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Amazon Launches Cloud-Based Streaming Service

Cloud Drive and Cloud Player will allow users to stream their music files from Amazon's computers

March 29, 2011 8:48 AM ET
Amazon Launches Cloud-Based Streaming Service

Amazon has launched Cloud Player and Cloud Drive today, a new service that will allow customers to store music files on the company's servers but stream the content on their computers and mobile devices. Amazon is advertising the product as a way of streamlining the management of digital music collections, both in terms of providing easier access to files and preventing the possibility of losing everything in a disk drive crash.

Photos: Random Notes

Amazon is offering 5GBs of their Cloud Drive service for free, and charging for additional space. The retailer is also giving away 20GBs of space to those who purchase an MP3 album from the Amazon music store. Though the Cloud Drive will immediately store and stream anything purchased from the Amazon digital store, the service will be compatible with AAC files from Apple's iTunes store.

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Google and Apple have also been developing cloud-based storage systems for streaming, but Amazon is the first major digital media company to actually debut their cloud service. Earlier this month, hackers discovered that Google's cloud-based service was operational, though the company is still tinkering with that product.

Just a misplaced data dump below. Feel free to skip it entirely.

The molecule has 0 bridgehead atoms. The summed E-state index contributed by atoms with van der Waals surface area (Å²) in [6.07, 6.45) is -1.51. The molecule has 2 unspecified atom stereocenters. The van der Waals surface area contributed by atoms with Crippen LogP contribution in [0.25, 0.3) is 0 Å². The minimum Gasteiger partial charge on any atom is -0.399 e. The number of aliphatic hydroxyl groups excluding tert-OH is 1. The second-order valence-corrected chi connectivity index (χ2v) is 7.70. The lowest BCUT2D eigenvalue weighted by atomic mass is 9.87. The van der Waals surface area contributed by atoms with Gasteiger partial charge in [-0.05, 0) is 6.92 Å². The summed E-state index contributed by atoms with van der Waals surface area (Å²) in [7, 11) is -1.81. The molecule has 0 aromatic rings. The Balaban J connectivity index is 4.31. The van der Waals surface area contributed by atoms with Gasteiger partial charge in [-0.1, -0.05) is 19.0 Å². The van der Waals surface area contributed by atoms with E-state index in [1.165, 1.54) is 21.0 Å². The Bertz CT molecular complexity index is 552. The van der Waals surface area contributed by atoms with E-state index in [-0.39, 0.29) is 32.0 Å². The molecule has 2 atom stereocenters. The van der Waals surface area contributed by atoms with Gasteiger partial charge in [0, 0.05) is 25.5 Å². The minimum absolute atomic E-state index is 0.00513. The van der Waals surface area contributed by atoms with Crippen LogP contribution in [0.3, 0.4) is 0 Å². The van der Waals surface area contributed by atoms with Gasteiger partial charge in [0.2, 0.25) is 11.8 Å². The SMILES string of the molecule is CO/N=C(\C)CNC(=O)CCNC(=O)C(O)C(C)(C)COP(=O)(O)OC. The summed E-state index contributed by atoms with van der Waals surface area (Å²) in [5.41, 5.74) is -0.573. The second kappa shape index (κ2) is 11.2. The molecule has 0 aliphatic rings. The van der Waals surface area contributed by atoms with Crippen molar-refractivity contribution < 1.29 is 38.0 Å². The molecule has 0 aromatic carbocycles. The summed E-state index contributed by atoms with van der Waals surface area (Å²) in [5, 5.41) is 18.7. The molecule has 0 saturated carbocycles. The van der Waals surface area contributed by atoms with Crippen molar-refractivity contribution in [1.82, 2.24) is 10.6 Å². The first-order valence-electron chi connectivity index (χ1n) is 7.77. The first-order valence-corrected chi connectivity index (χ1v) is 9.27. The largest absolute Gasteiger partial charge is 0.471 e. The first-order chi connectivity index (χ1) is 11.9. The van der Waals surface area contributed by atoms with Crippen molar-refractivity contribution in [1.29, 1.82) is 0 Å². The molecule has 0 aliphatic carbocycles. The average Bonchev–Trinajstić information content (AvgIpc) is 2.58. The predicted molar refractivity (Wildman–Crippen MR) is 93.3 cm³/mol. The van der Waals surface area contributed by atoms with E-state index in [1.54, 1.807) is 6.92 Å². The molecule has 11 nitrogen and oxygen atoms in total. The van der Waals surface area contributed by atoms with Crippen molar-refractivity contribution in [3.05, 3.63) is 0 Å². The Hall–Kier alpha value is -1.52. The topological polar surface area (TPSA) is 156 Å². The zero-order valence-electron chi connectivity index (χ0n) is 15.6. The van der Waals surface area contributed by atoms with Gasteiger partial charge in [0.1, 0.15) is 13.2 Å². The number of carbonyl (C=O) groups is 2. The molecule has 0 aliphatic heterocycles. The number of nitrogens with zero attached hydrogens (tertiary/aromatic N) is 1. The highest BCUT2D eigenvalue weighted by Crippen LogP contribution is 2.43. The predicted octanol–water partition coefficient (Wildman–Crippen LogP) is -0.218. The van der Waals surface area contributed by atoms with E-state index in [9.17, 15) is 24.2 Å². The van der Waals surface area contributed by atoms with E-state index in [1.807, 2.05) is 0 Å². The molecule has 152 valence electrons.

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Song Stories

“Bird on a Wire”

Leonard Cohen | 1969

While living on the Greek island of Hydra, Cohen was battling a lingering depression when his girlfriend handed him a guitar and suggested he play something. After spotting a bird on a telephone wire, Cohen wrote this prayer-like song of guilt. First recorded by Judy Collins, it would be performed numerous times by artists incuding Johnny Cash, Joe Cocker and Rita Coolidge. "I'm always knocked out when I hear my songs covered or used in some situation," Cohen told Rolling Stone. "I've never gotten over the fact that people out there like my music."

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